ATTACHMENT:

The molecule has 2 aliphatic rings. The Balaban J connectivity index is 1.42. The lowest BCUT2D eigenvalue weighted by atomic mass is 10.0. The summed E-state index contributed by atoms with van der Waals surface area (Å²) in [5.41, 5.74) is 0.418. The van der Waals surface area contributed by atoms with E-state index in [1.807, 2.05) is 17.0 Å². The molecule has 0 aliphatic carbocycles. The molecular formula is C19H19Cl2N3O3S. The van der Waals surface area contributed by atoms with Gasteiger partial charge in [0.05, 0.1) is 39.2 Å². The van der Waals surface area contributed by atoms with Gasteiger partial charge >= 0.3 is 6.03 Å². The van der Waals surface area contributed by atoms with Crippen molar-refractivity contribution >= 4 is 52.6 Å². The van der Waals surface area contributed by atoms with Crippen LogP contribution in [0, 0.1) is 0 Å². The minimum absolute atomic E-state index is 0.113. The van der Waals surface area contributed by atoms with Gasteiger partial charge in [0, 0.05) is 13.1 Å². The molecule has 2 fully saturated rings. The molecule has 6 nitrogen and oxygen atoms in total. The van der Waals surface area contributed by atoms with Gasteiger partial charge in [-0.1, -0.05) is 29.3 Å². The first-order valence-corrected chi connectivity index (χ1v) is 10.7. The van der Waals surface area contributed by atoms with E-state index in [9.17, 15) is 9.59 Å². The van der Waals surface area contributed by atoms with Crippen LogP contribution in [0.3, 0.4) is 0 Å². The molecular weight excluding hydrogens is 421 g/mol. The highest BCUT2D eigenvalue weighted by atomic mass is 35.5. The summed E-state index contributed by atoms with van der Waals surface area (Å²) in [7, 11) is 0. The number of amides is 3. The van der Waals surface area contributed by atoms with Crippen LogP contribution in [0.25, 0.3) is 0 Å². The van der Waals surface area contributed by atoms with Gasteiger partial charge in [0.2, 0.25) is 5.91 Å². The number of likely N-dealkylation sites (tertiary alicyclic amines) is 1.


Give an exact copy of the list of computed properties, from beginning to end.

The molecule has 2 aliphatic rings. The Balaban J connectivity index is 1.42. The lowest BCUT2D eigenvalue weighted by atomic mass is 10.0. The summed E-state index contributed by atoms with van der Waals surface area (Å²) in [5.41, 5.74) is 0.418. The van der Waals surface area contributed by atoms with E-state index in [1.807, 2.05) is 17.0 Å². The molecule has 0 aliphatic carbocycles. The molecular formula is C19H19Cl2N3O3S. The van der Waals surface area contributed by atoms with Gasteiger partial charge in [0.05, 0.1) is 39.2 Å². The van der Waals surface area contributed by atoms with Gasteiger partial charge >= 0.3 is 6.03 Å². The van der Waals surface area contributed by atoms with Crippen molar-refractivity contribution >= 4 is 52.6 Å². The van der Waals surface area contributed by atoms with Crippen LogP contribution in [0, 0.1) is 0 Å². The minimum absolute atomic E-state index is 0.113. The van der Waals surface area contributed by atoms with Gasteiger partial charge in [0, 0.05) is 13.1 Å². The molecule has 2 fully saturated rings. The molecule has 6 nitrogen and oxygen atoms in total. The van der Waals surface area contributed by atoms with Gasteiger partial charge in [-0.1, -0.05) is 29.3 Å². The first-order valence-corrected chi connectivity index (χ1v) is 10.7. The van der Waals surface area contributed by atoms with E-state index in [9.17, 15) is 9.59 Å². The van der Waals surface area contributed by atoms with Crippen LogP contribution in [0.3, 0.4) is 0 Å². The molecular weight excluding hydrogens is 421 g/mol. The highest BCUT2D eigenvalue weighted by atomic mass is 35.5. The summed E-state index contributed by atoms with van der Waals surface area (Å²) in [7, 11) is 0. The number of amides is 3. The van der Waals surface area contributed by atoms with Crippen LogP contribution in [0.25, 0.3) is 0 Å². The van der Waals surface area contributed by atoms with Gasteiger partial charge in [0.2, 0.25) is 5.91 Å². The number of likely N-dealkylation sites (tertiary alicyclic amines) is 1.